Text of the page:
This week's Pistol Power Drill is another classic benchmark that will show you exactly what you need to work on. The Fundamentals, Accuracy, & Speed Test, also known as the FAST Drill was created by the late great Todd Luis Green. If you want to see how you will perform under stress, the FAST will give you all the stress you can handle.
How To Shoot The FAST Drill
The FAST Drill uses two targets, one 3"x5" index card, and an 8" paper plate. The index card simulates the head, and the plate simulates the chest. Although there is a purpose made FAST target, it requires 11"x14" paper, which isn't nearly as commonly used in household printers.
The shooter begins at seven yards, with pistol holstered, loaded with two rounds. At the buzzer, the shooter draws and fires two rounds into the index card. The gun should lock open, and the shooter performs a slide lock reload. Once the pistol is back into action, the shooter fires four rounds into the plate. After this, the drill is completed.
Par time for The FAST is done in tiers; 10+ seconds is Novice, under 10 seconds is Intermediate, under 7 seconds is Advanced, and under 5 seconds is Expert. Misses to the index card add two seconds to the time, and misses to the plate add one second. This drill is meant to be shot from concealment, however, if you shoot unconcealed using an open top holster, IE. Safariland ALS, a half second is added to your time. If you shoot using flap top holsters or magazine pouches, subtract half a second from your time. The list of those who've cleared The FAST Drill in under 5 seconds is quite small, but it gets bigger each year.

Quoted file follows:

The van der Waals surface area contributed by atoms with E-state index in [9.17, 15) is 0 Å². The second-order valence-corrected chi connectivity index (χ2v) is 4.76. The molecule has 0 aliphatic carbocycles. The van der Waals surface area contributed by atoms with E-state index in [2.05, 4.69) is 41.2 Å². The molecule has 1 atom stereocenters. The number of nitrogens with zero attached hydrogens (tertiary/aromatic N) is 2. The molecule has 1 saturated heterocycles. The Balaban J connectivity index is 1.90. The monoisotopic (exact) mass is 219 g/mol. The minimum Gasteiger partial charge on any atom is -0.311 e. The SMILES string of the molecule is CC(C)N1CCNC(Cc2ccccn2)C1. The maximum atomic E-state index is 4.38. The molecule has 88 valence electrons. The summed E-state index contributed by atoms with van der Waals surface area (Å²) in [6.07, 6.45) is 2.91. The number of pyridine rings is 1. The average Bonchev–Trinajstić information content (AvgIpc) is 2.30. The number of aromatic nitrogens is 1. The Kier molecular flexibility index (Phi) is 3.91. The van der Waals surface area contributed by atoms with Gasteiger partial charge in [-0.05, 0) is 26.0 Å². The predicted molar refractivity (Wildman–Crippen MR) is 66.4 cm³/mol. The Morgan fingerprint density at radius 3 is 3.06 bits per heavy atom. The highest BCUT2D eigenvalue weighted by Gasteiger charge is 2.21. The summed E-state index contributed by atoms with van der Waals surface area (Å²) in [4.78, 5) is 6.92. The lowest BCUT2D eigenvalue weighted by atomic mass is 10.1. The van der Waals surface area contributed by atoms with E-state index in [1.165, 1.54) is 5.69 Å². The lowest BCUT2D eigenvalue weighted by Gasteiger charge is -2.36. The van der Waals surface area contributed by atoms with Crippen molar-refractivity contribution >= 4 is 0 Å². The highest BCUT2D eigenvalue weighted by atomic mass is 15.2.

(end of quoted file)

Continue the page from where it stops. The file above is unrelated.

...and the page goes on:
What Do You Need To Do The FAST Drill?
Planning for The FAST Drill, be sure to pack a good holster and magazine carrier, a shot timer, and your targets. I prefer to use index cards and paper plates for my targets, although, we'll have the printable 11"x14" paper target down below too. Make sure that your printer is capable of printing the target, or else you'll end up with a smaller, much harder FAST target. If you haven't already picked one up, the Pocket Pro II is still at a great price. It is a great tool for practice sessions, and you'll need it to accurately track your time.
Pistol Forum F.A.S.T. Target<---Make sure that you are using 11"x14" paper, scale to 100%
What Does The FAST Drill Do?
The FAST is exactly what it sets out to be; a test of fundamentals, accuracy, and speed. This drill rings most of the bells, such as draw stroke, grip, sight alignment, trigger press, reloading, and target transition. It also stresses your cadence, a topic that I've covered in the past.
For that first target, you need to have a fast draw and a strong grip. With your first two rounds being on a fairly small target, you've got to have solid sight alignment and a smooth trigger press. Any deviation can, and probably will lead to a miss.
With the second target, the reload is key. It absolutely has to be fast. Getting back on target, we can speed up for the last four rounds, as the target is considerably larger. Cadence comes into play too, as our seven-yard rate of fire changes as we transition between targets. The Baer Solutions Standards Drill is similar to The FAST but in a sort of reverse order. Both stress very important, similar skills.
The FAST Drill is Important
The FAST is an important drill, one that is near and dear to me. Back when I first got into practical pistol shooting, and real practice, the FAST was one of the first drills I was introduced to. I've had paper plates and index cards in my range bag since. The FAST never ceases to please, as there is always room for improvement with it. Get out to the range, and give this one a try!
I was reading you page about the FAST drill. Thanks for the information. I'm anxious to get to the range and give it a try. However, I noticed a typo on the page regarding the paper size for the target. You call out that the target requires an 11"x14" paper size. The properties of the PDF document indicate that it is actually 8.5" x 14", which is standard legal size paper. Your links go to the correct size on Amazon, so it's just a typo in the text. Thanks again for a great article.